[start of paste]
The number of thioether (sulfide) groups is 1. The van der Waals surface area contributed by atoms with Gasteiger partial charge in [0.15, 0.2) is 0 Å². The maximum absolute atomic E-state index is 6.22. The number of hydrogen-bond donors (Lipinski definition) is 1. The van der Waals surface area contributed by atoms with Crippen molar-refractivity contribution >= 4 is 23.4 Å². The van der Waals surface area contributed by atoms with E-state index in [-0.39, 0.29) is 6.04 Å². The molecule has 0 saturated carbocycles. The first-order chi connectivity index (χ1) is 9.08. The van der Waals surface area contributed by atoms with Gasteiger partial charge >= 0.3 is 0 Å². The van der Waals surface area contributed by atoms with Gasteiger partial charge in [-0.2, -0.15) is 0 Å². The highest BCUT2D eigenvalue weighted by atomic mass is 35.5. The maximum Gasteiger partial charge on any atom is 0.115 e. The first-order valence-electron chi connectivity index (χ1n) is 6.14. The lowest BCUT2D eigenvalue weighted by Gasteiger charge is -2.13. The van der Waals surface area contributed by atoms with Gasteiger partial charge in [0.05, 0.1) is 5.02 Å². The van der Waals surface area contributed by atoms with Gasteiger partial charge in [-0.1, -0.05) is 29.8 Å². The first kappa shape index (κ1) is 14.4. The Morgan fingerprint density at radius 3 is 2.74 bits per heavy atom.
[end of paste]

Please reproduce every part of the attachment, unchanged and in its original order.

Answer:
The number of thioether (sulfide) groups is 1. The van der Waals surface area contributed by atoms with Gasteiger partial charge in [0.15, 0.2) is 0 Å². The maximum absolute atomic E-state index is 6.22. The number of hydrogen-bond donors (Lipinski definition) is 1. The van der Waals surface area contributed by atoms with Crippen molar-refractivity contribution >= 4 is 23.4 Å². The van der Waals surface area contributed by atoms with E-state index in [-0.39, 0.29) is 6.04 Å². The molecule has 0 saturated carbocycles. The first-order chi connectivity index (χ1) is 9.08. The van der Waals surface area contributed by atoms with Gasteiger partial charge >= 0.3 is 0 Å². The van der Waals surface area contributed by atoms with Gasteiger partial charge in [-0.2, -0.15) is 0 Å². The highest BCUT2D eigenvalue weighted by atomic mass is 35.5. The maximum Gasteiger partial charge on any atom is 0.115 e. The first-order valence-electron chi connectivity index (χ1n) is 6.14. The lowest BCUT2D eigenvalue weighted by Gasteiger charge is -2.13. The van der Waals surface area contributed by atoms with Gasteiger partial charge in [0.05, 0.1) is 5.02 Å². The van der Waals surface area contributed by atoms with Gasteiger partial charge in [-0.1, -0.05) is 29.8 Å². The first kappa shape index (κ1) is 14.4. The Morgan fingerprint density at radius 3 is 2.74 bits per heavy atom.